Vardenafil HCl is the Fastest Acting ED Medication

It cannot be denied that most men with erectile dysfunction (ED) owe Viagra a ‘thanks’ because it was them who pioneered ED medications.  If not for them, there might be no ED medications today.  Of course, this does not mean you will need to stick to that brand forever because there are other and much better ED medications in the market today than that of V…ra.  Take for instance, vardenafil HCl.  This ED drug is considered to be the most effective there is and has even surpassed Viagra in terms of efficacy.

According to different surveys performed, Viagra only has an average of 84% efficacy, whereas vardenafil HCl dominates it with 86% percent.  While the 2% may not seem much, if you belong to that group, then it means a lot.  For this reason, a lot of previous Viagra users have switch ship and are now taking vardenafil HCl as their preferred ED treatment drug of choice.  They even claim that they now experience fewer side effects ever since they moved to using vardenafil HCl. Read more…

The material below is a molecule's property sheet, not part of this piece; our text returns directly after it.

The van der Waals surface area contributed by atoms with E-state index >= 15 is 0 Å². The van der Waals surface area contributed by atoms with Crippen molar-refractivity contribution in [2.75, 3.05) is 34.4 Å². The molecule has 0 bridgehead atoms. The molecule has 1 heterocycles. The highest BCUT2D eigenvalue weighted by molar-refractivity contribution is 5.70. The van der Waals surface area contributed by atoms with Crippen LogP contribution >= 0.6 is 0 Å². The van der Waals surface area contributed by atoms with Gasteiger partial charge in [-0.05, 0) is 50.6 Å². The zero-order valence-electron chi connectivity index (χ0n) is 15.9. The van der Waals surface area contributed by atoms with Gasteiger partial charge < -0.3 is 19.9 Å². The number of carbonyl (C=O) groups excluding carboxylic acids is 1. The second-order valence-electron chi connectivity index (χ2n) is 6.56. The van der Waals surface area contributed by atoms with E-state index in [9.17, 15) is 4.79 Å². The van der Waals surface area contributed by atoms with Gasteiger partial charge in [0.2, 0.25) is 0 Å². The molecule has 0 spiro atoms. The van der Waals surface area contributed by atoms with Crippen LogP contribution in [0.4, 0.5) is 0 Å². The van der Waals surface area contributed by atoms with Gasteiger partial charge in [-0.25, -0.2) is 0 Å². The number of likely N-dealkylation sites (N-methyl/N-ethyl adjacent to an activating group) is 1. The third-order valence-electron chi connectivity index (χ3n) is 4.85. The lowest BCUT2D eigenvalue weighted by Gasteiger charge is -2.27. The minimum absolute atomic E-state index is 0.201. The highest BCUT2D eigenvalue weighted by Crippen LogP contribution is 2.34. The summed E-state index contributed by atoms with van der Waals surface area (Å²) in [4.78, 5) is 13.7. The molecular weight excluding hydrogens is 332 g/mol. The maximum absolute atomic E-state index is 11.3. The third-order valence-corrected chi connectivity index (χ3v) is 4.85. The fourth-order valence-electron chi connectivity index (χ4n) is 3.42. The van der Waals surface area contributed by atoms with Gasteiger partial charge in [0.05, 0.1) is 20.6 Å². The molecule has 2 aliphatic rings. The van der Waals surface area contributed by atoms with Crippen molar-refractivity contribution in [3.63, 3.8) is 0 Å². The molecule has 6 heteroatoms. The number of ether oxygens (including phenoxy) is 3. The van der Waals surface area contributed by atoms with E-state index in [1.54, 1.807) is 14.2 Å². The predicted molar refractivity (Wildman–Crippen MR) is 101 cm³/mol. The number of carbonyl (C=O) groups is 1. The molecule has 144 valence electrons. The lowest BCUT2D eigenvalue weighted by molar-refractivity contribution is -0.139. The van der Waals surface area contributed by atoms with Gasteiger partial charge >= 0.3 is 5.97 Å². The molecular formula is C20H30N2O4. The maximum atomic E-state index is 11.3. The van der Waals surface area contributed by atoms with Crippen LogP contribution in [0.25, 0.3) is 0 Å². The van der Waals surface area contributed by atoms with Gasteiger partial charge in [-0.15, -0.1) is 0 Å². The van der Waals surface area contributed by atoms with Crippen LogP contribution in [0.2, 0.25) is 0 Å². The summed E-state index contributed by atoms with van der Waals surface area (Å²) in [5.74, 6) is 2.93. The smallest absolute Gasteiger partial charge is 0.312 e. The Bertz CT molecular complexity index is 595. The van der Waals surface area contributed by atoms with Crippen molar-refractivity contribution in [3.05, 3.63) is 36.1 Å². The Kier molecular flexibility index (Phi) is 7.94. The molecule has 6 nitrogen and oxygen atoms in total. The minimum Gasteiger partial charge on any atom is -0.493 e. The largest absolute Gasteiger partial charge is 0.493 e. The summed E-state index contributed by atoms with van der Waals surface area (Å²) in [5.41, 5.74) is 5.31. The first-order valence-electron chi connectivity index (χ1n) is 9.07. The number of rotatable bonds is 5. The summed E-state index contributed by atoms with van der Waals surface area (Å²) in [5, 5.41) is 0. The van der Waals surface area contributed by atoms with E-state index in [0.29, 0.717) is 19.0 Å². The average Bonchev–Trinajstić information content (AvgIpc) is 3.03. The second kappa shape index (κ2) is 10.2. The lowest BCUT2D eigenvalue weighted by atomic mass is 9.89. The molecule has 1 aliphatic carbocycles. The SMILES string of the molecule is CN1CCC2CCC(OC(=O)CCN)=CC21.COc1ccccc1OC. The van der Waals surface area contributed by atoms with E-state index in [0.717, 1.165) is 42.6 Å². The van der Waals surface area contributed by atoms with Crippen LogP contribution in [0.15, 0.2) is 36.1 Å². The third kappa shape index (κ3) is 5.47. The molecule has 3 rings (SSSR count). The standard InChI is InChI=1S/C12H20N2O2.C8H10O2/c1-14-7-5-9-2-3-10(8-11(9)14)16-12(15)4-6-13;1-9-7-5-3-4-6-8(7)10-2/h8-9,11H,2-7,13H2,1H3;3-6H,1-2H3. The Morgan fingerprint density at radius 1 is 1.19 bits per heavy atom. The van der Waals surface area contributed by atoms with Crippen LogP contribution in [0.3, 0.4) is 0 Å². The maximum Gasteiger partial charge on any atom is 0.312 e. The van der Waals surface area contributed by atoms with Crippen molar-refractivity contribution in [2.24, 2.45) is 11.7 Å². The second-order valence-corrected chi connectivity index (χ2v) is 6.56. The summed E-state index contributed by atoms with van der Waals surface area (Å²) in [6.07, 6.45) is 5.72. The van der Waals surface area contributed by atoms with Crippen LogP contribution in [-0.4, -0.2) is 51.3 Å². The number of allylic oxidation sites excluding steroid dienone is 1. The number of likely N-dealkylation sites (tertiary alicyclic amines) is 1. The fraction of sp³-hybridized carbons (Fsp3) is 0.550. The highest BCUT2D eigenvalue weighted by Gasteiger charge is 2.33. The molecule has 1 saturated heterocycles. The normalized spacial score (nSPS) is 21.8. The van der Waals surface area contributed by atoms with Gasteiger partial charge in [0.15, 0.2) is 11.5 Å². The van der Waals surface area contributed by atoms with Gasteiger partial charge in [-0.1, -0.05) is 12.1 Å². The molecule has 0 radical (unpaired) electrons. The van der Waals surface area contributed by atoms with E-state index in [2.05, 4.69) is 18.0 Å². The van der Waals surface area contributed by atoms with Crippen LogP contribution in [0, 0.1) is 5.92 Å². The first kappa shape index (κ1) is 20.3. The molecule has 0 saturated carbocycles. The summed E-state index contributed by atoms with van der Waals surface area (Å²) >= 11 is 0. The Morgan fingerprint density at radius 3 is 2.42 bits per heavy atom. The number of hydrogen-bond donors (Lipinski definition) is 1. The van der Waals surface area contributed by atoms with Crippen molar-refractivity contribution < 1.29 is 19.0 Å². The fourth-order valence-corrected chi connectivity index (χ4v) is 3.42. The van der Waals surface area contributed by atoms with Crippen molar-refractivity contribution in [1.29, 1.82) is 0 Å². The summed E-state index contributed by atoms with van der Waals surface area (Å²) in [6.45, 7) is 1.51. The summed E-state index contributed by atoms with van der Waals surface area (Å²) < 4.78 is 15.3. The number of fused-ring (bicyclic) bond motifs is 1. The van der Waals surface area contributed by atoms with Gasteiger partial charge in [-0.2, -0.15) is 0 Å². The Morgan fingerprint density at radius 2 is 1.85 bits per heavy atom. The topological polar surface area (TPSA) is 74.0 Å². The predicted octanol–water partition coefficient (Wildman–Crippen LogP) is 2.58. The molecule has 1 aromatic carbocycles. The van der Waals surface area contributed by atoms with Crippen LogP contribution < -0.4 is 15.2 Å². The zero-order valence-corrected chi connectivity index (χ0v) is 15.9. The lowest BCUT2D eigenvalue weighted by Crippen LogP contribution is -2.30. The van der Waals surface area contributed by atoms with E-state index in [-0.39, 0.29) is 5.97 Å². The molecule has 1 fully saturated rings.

Patients who disappear


It's 11:30 am, do you know how to reach your patients? You may think you do but the reality may be quite different. The use of cell phones, combined with the recession have played havoc with many patient record files. The contact numbers are often obsolete.

It goes like this:

1) Patient suffers loss of income

2) Patient cancels land line

3) Patient uses cell

4) Patient looses cell (or can't afford the charges)

5) Patient can't be found.

Dr Perri Klass, a New York physician, noticed an unexpected jump in the head-size of a at the three-month check up. Problem was it made the observation in review the file. After reviewing the case he feared hydrocephalus and other congenital brain malfunctions. He wanted the baby to come back into for a closer look but was unable to contact the baby's mother. None of the phone numbers in her file worked. Eventually he tracked her down through a sister. The child came in and was found to be perfectly healthy. The incident gave the doctor pause.

The lesson: check phone numbers every time a patient comes in. Even then you may find yourself marking too many patient files "lost to followup."

Dr Klass's full article can be found in the April 15 issue of New England Journal of Medicine. NEJM.org

2 comments:

said...

The article is very interesting & true, I really like it, now a day’s is very expensive.

said...

Great points noticed.Good to know of it.